Culture: Warhol Favored a Sloping Down Tube

May 2, 2004
Outside Magazine
Outside magazine, April 1996

Culture: Warhol Favored a Sloping Down Tube

A traveling exhibit makes us ponder: Is that art you're pedaling?
By Alex Frankel

"The design of this bicycle makes you think of all the ways in which the object sacrifices itself to come between the body and the hard rocks of the world outside," says a short, stocky man with slicked-back hair, a glam-whiskered jaw, and an exquisitely tailored Euro-cut suit. He's Aaron Betsky, the 37-year-old curator of architecture and design at the San Francisco Museum of Modern Art, and he's beaming about the museum's most recent exhibit: a white room, artsily stuffed with camping gear and other outdoor equipage. In a show that will travel to two other North American cities later this year, tents dangle from the ceiling like hollow sides of beef, kayaks float in midair, snowshoes hang from the walls. "As tools," says Betsky, explaining his vision, "the items help us to eat, sleep, and move through nature with more grace. And yet, as objects, they exude fashion!"

Enthusiastically, if redundantly, titled "Wild Design: Designs for the Wild," the show was conceived two years ago when Betsky, who describes himself as a "dilettante day hiker," was shopping for equipment at A-16, a popular California purveyor of wilderness gear. "One of The North Face's tents looked almost bug-eyed to me," he remembers with a fascinated frown. He decided to kick things off with an installation in San Francisco, which of course is something of a capital of the outdoor industry.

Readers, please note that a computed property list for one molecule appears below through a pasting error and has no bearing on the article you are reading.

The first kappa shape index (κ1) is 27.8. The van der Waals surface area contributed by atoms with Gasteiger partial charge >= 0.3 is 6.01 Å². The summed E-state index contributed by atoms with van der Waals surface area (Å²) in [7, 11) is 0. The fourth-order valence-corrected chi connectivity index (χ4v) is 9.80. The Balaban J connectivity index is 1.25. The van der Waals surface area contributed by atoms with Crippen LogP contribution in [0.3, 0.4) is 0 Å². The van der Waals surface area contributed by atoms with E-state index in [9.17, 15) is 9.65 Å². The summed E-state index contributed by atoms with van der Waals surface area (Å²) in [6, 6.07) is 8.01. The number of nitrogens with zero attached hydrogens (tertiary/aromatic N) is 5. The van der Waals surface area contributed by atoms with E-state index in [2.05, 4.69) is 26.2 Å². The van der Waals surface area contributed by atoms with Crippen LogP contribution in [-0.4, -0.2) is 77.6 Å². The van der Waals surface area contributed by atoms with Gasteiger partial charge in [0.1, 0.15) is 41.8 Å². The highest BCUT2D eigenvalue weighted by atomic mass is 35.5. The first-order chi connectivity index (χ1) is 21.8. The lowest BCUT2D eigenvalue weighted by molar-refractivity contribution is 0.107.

During its initial four-month run, "Wild Design" has drawn large, if occasionally puzzled, audiences as well as widespread critical acclaim in the art world. But to the casual viewer, the scene looks a little like an explosion at a Boy Scout jamboree. Stuff is everywhere and at odd angles--a display style that, Betsky argues, helps viewers focus on form as well as function.

"As presented in this museum, these are floating objects--they don't 'work,'" he says, motioning to a Charlet Moser Quasar Ice Tool, a nylon-and-steel instrument shaped like a French curve. "At the same time, each object gives you a real sense of where you grip it, how you swing it, how your body fits with it." Betsky pretends to pick up the ax and drive it into an imaginary ice route. Then he pauses and notes, "I have reservations, though, about the sanity of climbing frozen waterfalls."

For their part, the flock of museum visitors on this rainy day are taking the edge off nature with their own selection of gear, including dripping umbrellas and Gore-Tex parkas. In the exhibit itself, the zippered flap on the backside of a Patagonia Gridman Suit generates much discussion, but most fans seem not to notice the bicycle helmet that, according to a plaque, "turns your head into an aerodynamic wedge." Around the Mountain Cycle San Andreas R8.6 mountain bike, a debate erupts. Some praise its geometry, others denounce its excessive flair.

"The exhibit looks a lot like my garage at home," a Dockers-clad wilderness enthusiast is overheard saying, a little boastfully. "I like how they display the shoes."

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